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Thematic Investing: Can You Really Earn Higher Returns By Investing In SGX Stocks Using This Strategy?

This investment strategy actually makes alot of sense.

This article was written in collaboration with ShareInvestor. All views expressed in the article are the independent opinions of

Investors are always looking for the holy grail of investing. Some buy books and read online articles, others attend talks and pay for courses, and there are also those who enlist the help of professionals in the hopes of being able to earn higher returns in the stock market.

In recent years, returns from the stock markets have become more volatile with several unexpected events impacting the macroeconomic landscape around the world. This has led to many investors seeking alternative ways to earn better returns instead of simply relying on broad-based index investing, such as investing in the Straits Times Index (STI) ETF.

One such strategy that has gained interest in recent months is Thematic Investing.

Thematic investing is a strategy where investors aim to identify economic themes that they believe will benefit certain sectors, and to then invest in stocks in those sectors that are most likely to benefit from these themes.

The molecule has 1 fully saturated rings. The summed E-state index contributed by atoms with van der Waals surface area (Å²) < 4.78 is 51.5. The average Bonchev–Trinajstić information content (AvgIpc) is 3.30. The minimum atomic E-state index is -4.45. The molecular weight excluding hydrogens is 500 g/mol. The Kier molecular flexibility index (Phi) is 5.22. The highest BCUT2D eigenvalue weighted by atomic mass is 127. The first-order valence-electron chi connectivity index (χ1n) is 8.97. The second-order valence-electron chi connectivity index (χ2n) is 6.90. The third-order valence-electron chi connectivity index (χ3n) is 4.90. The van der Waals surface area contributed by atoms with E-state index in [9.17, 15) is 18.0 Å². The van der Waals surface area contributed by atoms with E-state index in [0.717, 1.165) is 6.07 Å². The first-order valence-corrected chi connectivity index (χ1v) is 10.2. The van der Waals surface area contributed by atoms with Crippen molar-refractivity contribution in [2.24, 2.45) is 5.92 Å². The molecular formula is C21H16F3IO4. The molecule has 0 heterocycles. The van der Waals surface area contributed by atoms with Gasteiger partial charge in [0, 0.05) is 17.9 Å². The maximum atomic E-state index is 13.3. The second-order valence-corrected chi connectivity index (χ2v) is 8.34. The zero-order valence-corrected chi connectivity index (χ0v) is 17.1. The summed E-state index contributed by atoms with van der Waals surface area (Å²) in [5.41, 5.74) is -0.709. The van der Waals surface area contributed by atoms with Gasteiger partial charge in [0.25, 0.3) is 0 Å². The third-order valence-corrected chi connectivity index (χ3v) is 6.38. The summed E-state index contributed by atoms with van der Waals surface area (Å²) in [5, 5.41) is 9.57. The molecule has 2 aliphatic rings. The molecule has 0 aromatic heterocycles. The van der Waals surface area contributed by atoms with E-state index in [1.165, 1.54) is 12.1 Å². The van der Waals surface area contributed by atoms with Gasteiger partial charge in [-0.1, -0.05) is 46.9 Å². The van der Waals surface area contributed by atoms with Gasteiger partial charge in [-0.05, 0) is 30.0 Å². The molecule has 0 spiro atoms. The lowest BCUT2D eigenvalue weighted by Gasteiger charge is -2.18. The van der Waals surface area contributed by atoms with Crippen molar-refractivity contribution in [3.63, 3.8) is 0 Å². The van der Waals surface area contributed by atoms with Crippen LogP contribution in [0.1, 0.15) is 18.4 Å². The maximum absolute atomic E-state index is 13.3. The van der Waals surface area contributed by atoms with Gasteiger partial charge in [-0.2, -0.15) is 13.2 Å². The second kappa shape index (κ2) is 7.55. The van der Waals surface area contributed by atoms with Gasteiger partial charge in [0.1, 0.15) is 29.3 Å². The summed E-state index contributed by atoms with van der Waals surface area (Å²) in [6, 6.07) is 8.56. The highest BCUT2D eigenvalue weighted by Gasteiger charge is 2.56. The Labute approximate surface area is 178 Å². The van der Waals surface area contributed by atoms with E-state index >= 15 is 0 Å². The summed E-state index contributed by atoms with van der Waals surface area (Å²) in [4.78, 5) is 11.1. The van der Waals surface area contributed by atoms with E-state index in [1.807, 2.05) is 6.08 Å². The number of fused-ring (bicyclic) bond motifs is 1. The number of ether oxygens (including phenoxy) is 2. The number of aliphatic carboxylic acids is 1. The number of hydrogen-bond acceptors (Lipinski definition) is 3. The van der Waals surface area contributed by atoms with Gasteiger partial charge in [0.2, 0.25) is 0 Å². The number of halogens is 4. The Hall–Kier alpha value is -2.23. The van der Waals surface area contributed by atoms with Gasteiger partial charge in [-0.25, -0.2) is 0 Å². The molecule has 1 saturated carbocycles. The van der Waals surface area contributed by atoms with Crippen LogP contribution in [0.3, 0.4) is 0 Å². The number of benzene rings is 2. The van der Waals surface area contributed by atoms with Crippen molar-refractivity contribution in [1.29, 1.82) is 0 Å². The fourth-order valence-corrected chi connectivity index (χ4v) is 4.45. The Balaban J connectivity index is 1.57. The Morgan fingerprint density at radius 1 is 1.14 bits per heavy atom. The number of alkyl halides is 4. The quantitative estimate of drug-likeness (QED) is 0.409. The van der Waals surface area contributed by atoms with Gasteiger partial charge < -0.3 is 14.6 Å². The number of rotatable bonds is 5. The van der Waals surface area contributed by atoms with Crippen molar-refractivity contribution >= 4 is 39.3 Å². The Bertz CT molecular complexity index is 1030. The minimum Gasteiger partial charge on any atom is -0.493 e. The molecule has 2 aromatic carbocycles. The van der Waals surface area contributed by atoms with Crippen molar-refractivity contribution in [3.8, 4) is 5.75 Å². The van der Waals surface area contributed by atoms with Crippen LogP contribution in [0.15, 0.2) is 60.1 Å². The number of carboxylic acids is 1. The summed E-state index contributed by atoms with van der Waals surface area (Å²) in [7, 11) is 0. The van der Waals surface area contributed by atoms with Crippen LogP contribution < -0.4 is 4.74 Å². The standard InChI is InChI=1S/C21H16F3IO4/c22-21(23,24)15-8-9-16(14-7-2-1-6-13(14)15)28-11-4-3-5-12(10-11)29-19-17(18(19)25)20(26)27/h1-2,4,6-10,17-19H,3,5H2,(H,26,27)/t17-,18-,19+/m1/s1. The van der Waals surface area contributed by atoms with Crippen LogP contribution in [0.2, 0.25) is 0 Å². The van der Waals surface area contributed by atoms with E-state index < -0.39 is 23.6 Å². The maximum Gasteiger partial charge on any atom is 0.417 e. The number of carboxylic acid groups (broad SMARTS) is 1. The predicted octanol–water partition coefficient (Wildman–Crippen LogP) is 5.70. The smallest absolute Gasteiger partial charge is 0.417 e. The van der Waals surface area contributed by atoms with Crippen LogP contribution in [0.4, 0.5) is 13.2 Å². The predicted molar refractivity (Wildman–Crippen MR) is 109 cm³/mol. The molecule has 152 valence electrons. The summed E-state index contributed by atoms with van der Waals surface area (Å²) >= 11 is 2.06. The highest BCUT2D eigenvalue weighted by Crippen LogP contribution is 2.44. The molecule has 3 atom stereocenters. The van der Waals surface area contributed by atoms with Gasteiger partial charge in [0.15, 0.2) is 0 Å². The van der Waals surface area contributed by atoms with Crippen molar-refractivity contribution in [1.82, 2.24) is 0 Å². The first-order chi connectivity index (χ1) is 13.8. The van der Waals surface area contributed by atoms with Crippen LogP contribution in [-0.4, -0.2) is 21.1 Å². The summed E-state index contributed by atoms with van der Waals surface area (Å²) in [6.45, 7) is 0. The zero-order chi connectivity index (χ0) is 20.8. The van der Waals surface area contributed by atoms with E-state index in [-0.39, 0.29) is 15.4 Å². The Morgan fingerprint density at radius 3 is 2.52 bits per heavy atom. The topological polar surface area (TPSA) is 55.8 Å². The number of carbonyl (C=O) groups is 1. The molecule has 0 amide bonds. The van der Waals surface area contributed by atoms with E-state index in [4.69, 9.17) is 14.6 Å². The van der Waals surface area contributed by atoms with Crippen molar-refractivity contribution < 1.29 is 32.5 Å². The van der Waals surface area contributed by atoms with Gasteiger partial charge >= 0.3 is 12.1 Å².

Example Of Thematic Investing

For example, if you are convinced that social media networks will continue to play a bigger role in everyone’s daily lives because of how communication channels and big data usage around the world has evolved, then you might base your investment decisions on companies that are likely to benefit from this growth. You could choose to buy the stocks of some social media companies such as Alphabet, Facebook, Snapchat and even Chinese companies such as Weibo.

Believing in this theme could also mean avoiding investments in traditional media companies altogether if you believe their market share will be eroded as a result of social media network taking over people media consumption habits.

Thematic investing can also be based on geographical region. If you believe that developing ASEAN countries are primed for growth over the next few years, then you might choose to invest in companies that are well positioned to benefit from these growth stories. These could include construction companies, property developers, financial institutions, telecommunication firms and infrastructure companies.

Read Also: 7 Types Of REITS In Singapore And The Reasons Why People Invest In Them

Does Thematic Investing Work In Singapore?

While thematic investing is meant to identify suitable long-term investment opportunities, we were curious to find out how well investors could have done for themselves had they identified the right theme to invest in for 2016. For this, we took a look at the performance of Straits Times Index (STI) stocks in 2016.

Overall Performance Of STI For 2016

In 2016, the STI generated a dividend inclusive return of 3.8% for the year. While this isn’t spectacular by any means, it’s still reasonable given that 2016 was a challenging year filled of unexpected surprises such as the stock market crash in China, Brexit vote and Donald Trump election victory.